Dems’ suspense may be unnecessary
The torrent of speculation about the end game of the Democratic nomination contest is creating a false sense of suspense – and wasting a lot of time of the multitudes who are anxious to know how this contest is going to turn out.
Notwithstanding the plentiful commentary to the effect that the Pennsylvania primary must have shaken superdelegates planning to support Barack Obama, causing them to rethink their position, key Democrats on Capitol Hill are unbudged.
“I don’t think anyone’s shaken,” a leading House Democrat told me. The critical mass of Democratic congressmen that has been prepared to endorse Obama when the timing seemed right remains prepared to do so. Their reasons, ones they have held for months, have not changed – and by their very nature are unlikely to.
Essentially, they are three:
(a) Hillary Rodham Clinton is such a polarizing figure that everyone who ever considered voting Republican in November, and even many who never did, will go to the polls to vote against her, thus jeopardizing Democrats down the ticket – i.e., themselves, or, for party leaders, the sizeable majorities they hope to gain in the House and the Senate in November.
(b) To take the nomination away from Obama when he is leading in the elected delegate count would deeply alienate the black base of the Democratic Party, and, in the words of one leading Democrat, “The superdelegates are not going to switch their votes and jeopardize the future of the Democratic Party for generations.” Such a move, he said, would also disillusion the new, mostly young, voters who have entered into politics for the first time because of Obama, and lose the votes of independents who could make the critical difference in November.
(c) Because the black vote can make the decisive difference in numerous congressional districts, discarding Obama could cost the Democrats numerous seats.
One Democratic leader told me, “If we overrule the elected delegates there would be mayhem.” Hillary Rodham Clinton’s claim that she has, or will have, won the popular vote does not impress them – both because of her dubious math and because, as another key Democrat says firmly, “The rules are that it’s the delegates, period.” (These views are closely aligned with Speaker Nancy Pelosi’s statement earlier this year that the superdelegates should not overrule the votes of the elected delegates.)
Furthermore, the congressional Democratic leaders don’t draw the same conclusion from Pennsylvania and also earlier contests that many observers think they do: that Obama’s candidacy is fatally flawed because he has as yet been largely unable to win the votes of working class whites. They point out something that has been largely overlooked in all the talk – the Ohio and Pennsylvania primaries were closed primaries, and, one key congressional Democrat says, “Yes, he doesn’t do really well with a big part of the Democratic base, but she doesn’t do well with independents, who will be critical to success in November.”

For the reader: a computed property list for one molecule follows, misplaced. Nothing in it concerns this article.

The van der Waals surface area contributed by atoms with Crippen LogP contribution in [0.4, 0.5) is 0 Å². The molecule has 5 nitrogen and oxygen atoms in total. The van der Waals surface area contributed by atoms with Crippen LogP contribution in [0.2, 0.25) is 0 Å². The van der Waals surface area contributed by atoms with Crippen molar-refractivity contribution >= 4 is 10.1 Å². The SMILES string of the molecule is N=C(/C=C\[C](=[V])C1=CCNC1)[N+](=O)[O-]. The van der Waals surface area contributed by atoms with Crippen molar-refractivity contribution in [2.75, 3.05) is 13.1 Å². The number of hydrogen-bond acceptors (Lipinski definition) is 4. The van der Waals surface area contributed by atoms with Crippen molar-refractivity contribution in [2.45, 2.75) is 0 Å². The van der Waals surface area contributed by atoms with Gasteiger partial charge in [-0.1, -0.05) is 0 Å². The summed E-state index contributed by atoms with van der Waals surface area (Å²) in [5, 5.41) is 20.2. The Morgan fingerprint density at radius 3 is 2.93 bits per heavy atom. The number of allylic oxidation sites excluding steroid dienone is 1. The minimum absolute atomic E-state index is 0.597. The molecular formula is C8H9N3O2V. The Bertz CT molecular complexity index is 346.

So, the fact that Mrs. Clinton has shown herself to be a remarkably resilient, tough campaigner, an attribute that the Clintons hope will carry much importance, this Democrat says, “is irrelevant.” This person added: “Many of the superdelegates are not going to be naïve enough to not realize the handwriting on the wall that this thing is going to Obama” – barring, he added, some major event like the Wright matter that he can’t seem to manage. They consider this unlikely. (There’s almost always a “something-might-happen” factor in elections.) As for the Wright matter, a key Democrat on Capitol Hill says, “Though it makes [his Democratic colleagues] a little nervous, it’s not enough to change their minds.” Moreover, the Wright matter may be old news come the general election.
At first, a large number of superdelegates planned to announce their support for Obama following Super Tuesday, but he didn’t do well enough to warrant that; then it was to be after Ohio and Texas; then after Pennsylvania; and some Democrats suggest that if Obama wins both Indiana and North Carolina a number of superdelegates will announce for him then. But the prevailing thinking is to allow the race to play out, avoiding a confrontation with Clinton and her backers, but also letting the pressure grow on her to justify continuing to fight a bloody but lost cause. This is, the thinking goes, the best and perhaps only way to get the thing wrapped up, as they so desperately want to do.
“We may have to go to June, and whoever ends up with the most delegates wins,” a key Democrat says. “Meanwhile, the attention will be on the battle she can’t win, so why is she doing this – from here on out she’s only bleeding the party. The right way to put it is, ‘This is a war of attrition and it’s obvious that the numbers aren’t going to add up, so what’s the point?’” He added, “The hope is that at some point the superdelegates will get frustrated and join the Obama bandwagon.”
This pressure may not be enough to get the tenacious Hillary Rodham Clinton to quit the race, but, says a leading Democrat, “Sometime in June we will make it clear to her that this thing isn’t going to the convention.”
Elizabeth Drew writes for The New York Review of Books. She is the author of numerous books, most recently “Richard M. Nixon” (Times Books, 2007)